Not only that, the writing of these characters leave much to be desired too. The characters are either good or evil, nothing in between. It would have been nice to have a little more nuance to them, to understand some of their desperation. Considering the time it was set in, it couldn’t have been too hard to make the viewer sympathize, if only just a little, with the antagonists of this story, since they are trapped in a world where you have to get what you can because otherwise you might starve.

The worst character is the villain Beauty Smith (voiced perfectly however by Paul Giamatti), a con man who arranges dogfights, who sees quite some potential in White Fang. When White Fang escapes him, he goes to such ridiculous length to retrieve him, that he just becomes over-the-top. It feels forced into the story just so the film can have a (not so) suspenseful third act.

The good guy characters don’t fare much better. Both Weedon Scott (Nick Offerman), a kindhearted marshal, and his devoted wife Maggie (Rashida Jones) seems unnaturally wholesome, almost as if they recycled characters from Little House on the Prairie. The one who fares best is Grey Beaver (Eddie Spears), an Indian tribal leader with a seemingly spiritual connection to the wilderness and its animal kin and who is forced to make tough decisions in the service of his tribe.

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White Fang being tutored by tribal leader Grey Beaver (Eddie Spears). Image via

The English dubbing also has quite a few instances where the emotion in the actors voices don’t fully match the scene.  This is a common problem and it might due to actors doing the lines without seeing the finished product or just flawed directing. Whatever the reason, it does take the viewer out of the movie.

The US dubbing also includes some celebrity voices but luckily, they do seem appropriate for the part. It doesn’t feel like just adding celebrity voices just for the sake of it.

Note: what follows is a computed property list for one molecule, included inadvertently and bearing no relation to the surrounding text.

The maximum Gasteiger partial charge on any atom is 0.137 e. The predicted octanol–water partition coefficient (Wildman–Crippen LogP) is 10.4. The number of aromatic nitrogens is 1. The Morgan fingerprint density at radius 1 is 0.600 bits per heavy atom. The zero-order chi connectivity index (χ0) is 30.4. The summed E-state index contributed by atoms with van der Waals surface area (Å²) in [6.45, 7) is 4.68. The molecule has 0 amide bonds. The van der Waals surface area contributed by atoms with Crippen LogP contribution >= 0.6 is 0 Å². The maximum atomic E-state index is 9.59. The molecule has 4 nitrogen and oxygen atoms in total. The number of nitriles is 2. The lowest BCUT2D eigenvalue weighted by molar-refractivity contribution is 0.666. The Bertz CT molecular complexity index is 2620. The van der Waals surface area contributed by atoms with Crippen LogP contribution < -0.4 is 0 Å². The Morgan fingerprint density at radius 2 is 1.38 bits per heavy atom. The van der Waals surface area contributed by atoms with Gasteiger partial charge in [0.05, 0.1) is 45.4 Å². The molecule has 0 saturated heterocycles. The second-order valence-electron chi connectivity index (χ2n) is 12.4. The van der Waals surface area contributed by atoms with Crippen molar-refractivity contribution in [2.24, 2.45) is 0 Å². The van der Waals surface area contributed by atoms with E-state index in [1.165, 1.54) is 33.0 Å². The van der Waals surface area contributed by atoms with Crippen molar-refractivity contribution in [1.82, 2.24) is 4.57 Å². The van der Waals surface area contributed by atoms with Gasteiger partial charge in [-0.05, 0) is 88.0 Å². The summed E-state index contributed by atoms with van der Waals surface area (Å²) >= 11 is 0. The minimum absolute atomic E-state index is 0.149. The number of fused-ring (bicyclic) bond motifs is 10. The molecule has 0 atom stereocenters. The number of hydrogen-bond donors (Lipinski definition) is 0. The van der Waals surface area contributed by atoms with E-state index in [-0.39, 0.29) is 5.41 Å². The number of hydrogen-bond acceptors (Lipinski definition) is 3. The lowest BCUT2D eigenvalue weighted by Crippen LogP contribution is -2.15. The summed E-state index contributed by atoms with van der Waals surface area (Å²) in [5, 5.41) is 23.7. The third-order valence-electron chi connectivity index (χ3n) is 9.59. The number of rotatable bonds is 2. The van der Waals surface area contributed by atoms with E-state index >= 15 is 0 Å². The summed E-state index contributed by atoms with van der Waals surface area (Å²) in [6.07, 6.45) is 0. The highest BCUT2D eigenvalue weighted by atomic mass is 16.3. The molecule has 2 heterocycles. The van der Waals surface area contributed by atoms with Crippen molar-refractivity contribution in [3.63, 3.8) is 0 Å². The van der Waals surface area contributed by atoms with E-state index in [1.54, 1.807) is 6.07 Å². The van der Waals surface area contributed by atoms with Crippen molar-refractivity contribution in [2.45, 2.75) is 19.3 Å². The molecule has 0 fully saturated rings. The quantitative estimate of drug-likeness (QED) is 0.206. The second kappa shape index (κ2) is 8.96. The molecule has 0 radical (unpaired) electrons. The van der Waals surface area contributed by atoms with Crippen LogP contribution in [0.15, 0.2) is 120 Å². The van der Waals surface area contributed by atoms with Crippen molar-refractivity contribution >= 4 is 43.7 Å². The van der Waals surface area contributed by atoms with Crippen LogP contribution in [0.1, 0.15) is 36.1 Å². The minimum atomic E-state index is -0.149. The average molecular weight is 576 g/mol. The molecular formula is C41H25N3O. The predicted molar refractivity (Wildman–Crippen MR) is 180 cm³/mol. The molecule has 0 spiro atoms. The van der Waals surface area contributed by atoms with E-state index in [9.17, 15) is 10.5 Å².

Not only that, the film could have used just a bit more grit. Though it would have probably been dismissed by Netflix distributors if it had been just a little more faithful to the book — it might have even resembled Watership Down, it would have made for a more truthful story. For now, it feels like we have just a little bit of the novel’s grit, with the rest being sugarcoated for the general audience.

Final Thoughts

While it seems unlikely that this will ever become an animation classic, this adaptation of Jack London’s novel still has enough to offer both young and old. In the world where we take the tireless work of 3D artists for granted, the uneven animation of White Fang can be distracting, especially in regards to the lack of details on the human characters.

The human characters are also the weakest part of the film, besides their flawed animation, they are also poorly written and the film really shines in the early scenes with White Fang and his mother Kiche. The final third act is rather dull in the film but there’s a decent pay-off to White Fang’s arc, even if it differs heavily from the original novel.

For animation or cinematographic buffs, the film does offer some visual mastery, especially in its portrayal of Canadian Wilderness of Yukon.

It almost feels like the creators of the film weren’t that interested in the human aspects of the story, since everything around them works wonderfully. The heart of the film lies in the relationship between White Fang and Kiche and one wishes that the film was all about them — though admittedly, it would make the viewer anxious for Kiche, since the parents of animation movies usually don’t have a long lifespan.

But in a world where we have been over-saturated with animation films, there seems to be just enough heart and grit for Netflix’s White Fang to stand out.

Grade: B

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Image via

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[…] by Jack London, likely you’re familiar with his two most famous novels, The Call of the Wild and White Fang, which have both been adapted into films a number of times (as recently as 2020 and 2018 […]

Anonymous July 16, 2018 - 10:21 pm

Having read both White Fang and Call of the Wild myself and to my family, this film nauseates me with political correctness and the neutering of story. It fails to capture the damage done to the dogs psych in his time with Beauty and the difficulty in regaining trust. The only part that I can somewhat understand was changing the reason the Inuit ended up selling the dog. The rest made me feel like the director missed the whole point in the story.

screenplayas July 15, 2018 - 5:46 pm

I remember the 1991 film, had no idea that this existed! Thanks for reviewing, will check it out.

Nick Kush July 14, 2018 - 1:33 pm